I’m quite sure players of the early 50s were the only ones not saying ‘’The game was better in my day, players today are soft/spoiled/don’t have any fundamentals”. Why am I so sure? You walk in the arena and the score is 19-18, its safe to assume we are in the first quarter. You have time to grab a snack and a drink and be back for the beginning of the second quarter. Well, that is true in 2018, but it wasn’t always like that.
In 1950 you are not in Detroit or in LA. If those two teams are playing you are in Indiana or Minneapolis. On November 22nd, 1950 the Fort Wayne Pistons played the Minneapolis Lakers and the and the game ended 19-18. Not in the first quarter, in the entire game. Only eight total baskets were scored!!
At that time the game did not have a shot clock so the strategy was different. If you managed to get a lead, and by a lead, we are talking two or three points, the game turned into running away from your opponents and running the clock out. It would eventually turn into a foul-fest because the only way to get the ball was to foul the opponent and have them shoot free throws. How bad did it get? In 1953 Boston and Syracuse played a game with 106 fouls and 128 free throws were shot. Cousy scored 30 just from the line.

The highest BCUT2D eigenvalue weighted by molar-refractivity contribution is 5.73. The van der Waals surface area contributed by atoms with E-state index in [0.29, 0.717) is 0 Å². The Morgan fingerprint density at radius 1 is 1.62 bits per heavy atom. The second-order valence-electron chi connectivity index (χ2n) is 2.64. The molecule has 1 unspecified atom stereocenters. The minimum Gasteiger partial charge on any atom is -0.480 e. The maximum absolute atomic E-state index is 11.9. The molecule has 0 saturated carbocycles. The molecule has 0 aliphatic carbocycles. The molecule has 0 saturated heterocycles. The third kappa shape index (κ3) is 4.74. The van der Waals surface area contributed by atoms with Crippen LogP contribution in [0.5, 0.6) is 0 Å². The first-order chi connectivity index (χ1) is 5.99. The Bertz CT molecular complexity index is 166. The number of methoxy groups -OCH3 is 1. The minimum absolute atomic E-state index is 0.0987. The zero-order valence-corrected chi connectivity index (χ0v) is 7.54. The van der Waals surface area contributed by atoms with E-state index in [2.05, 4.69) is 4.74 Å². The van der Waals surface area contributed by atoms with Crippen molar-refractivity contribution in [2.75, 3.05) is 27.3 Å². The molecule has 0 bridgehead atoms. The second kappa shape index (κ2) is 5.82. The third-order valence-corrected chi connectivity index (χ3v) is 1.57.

Danny Biasone, the owner of the Syracuse Nationals (now the Philadelphia 76ers), came up with the idea of the shot clock. “We needed a time element in our game,” he said. “Other sports had limits — in baseball, you get three outs to score, in football you must make 10 yards in four downs or you lose the ball. But in basketball, if you had the lead and a good ballhandler, you could play around all night.” His suggestion was a 24-second shot clock and luckily it was accepted.
The following 1954/1955 season showed immediate progress. Average points per game increased by 13.1 points and within three years all teams averaged over 100 points per game. Red Auerbach called it “the single most important rule change in the last 50 years.” No argument here.